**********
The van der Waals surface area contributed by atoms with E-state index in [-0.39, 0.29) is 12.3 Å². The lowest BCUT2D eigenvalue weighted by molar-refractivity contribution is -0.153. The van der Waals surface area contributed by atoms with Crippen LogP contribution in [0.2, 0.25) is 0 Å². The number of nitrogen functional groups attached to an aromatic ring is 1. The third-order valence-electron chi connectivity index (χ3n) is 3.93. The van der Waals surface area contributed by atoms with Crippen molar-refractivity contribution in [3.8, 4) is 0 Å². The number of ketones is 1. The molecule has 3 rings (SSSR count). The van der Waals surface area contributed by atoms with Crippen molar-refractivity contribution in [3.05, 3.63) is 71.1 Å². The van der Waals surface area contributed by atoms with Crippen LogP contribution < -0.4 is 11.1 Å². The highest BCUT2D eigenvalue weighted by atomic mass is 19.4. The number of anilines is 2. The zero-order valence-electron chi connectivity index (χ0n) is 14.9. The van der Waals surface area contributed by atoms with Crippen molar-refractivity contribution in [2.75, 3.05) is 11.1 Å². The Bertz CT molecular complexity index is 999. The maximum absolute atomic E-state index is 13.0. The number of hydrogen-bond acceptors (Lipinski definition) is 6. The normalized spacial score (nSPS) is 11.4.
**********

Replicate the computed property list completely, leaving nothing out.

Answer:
The van der Waals surface area contributed by atoms with E-state index in [-0.39, 0.29) is 12.3 Å². The lowest BCUT2D eigenvalue weighted by molar-refractivity contribution is -0.153. The van der Waals surface area contributed by atoms with Crippen LogP contribution in [0.2, 0.25) is 0 Å². The number of nitrogen functional groups attached to an aromatic ring is 1. The third-order valence-electron chi connectivity index (χ3n) is 3.93. The van der Waals surface area contributed by atoms with Crippen molar-refractivity contribution in [3.8, 4) is 0 Å². The number of ketones is 1. The molecule has 3 rings (SSSR count). The van der Waals surface area contributed by atoms with Crippen molar-refractivity contribution in [3.05, 3.63) is 71.1 Å². The van der Waals surface area contributed by atoms with Crippen LogP contribution < -0.4 is 11.1 Å². The highest BCUT2D eigenvalue weighted by atomic mass is 19.4. The number of anilines is 2. The zero-order valence-electron chi connectivity index (χ0n) is 14.9. The van der Waals surface area contributed by atoms with Crippen molar-refractivity contribution in [2.75, 3.05) is 11.1 Å². The Bertz CT molecular complexity index is 999. The maximum absolute atomic E-state index is 13.0. The number of hydrogen-bond acceptors (Lipinski definition) is 6. The normalized spacial score (nSPS) is 11.4.